In fact, I'd like to make a contribution to drawing more attention to the Thespian role at Thermopylae by giving the Thespians a higher profile in my biographical novel of Leonidas. (The first book in the three-part biography, Leonidas of Sparta: A Boy of the Agoge was released last year.) To do so, however, I need to know more about Thespia.
WIth this entry, therefore, I would like to appeal for assistance in finding out more about Thespia in the early 5th Century BC. Most important, does anyone know more about the Thespian constitution? How democratic was Thespia?
Does anyone know about it's alliance systems? It appears from Herodotus that Thespia was a located near to Thebes - near enough for the Thebans to view Thespia as within their "sphere of influence." But this clearly did not stop the Thespians from joining the anti-Persian alliance while Thebes "medized." Does anyone know a reason why Thespia should have been such a determined opponent of Persia? Was it to spite Thebes - or was there some other reason?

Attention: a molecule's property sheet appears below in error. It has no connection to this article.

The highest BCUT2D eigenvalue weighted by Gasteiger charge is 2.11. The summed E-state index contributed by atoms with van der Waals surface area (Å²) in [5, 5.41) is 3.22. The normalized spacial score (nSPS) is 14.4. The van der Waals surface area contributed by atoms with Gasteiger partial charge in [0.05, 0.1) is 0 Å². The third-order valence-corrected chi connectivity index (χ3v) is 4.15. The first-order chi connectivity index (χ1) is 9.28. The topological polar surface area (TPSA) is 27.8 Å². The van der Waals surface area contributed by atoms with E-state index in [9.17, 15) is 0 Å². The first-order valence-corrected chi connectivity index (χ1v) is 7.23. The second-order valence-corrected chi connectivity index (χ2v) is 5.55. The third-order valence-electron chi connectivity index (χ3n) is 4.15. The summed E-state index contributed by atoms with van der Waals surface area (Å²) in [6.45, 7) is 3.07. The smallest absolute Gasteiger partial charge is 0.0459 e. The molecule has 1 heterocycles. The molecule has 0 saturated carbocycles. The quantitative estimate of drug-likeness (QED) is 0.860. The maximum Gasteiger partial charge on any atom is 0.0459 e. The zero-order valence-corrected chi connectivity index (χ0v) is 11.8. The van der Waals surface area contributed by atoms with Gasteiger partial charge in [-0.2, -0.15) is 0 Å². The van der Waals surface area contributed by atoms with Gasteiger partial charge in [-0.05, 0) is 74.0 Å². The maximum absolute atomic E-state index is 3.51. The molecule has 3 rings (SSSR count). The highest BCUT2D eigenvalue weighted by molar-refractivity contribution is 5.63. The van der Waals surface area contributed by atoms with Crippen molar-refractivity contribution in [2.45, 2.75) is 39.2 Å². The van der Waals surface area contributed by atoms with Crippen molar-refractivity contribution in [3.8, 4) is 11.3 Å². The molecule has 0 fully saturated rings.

Herodotus also gives the adult male population of Thespia as 1,800 - after the loss of 700 men at Thermopylae. Could anyone give me a rough idea of how a city with 2,500 male citizens of fighting age would compare to other cities of the period (other than Sparta and Athens)? I.e. is Thespia roughly the same size as Plataea? Smaller? Larger? How would it have compared to Corinth or Thebes at this time?
In short, given my level of ignorance I would welcome any hints, tips, or suggested reading that would help me understand Thespia and its role in the war against Persia (490-479) better.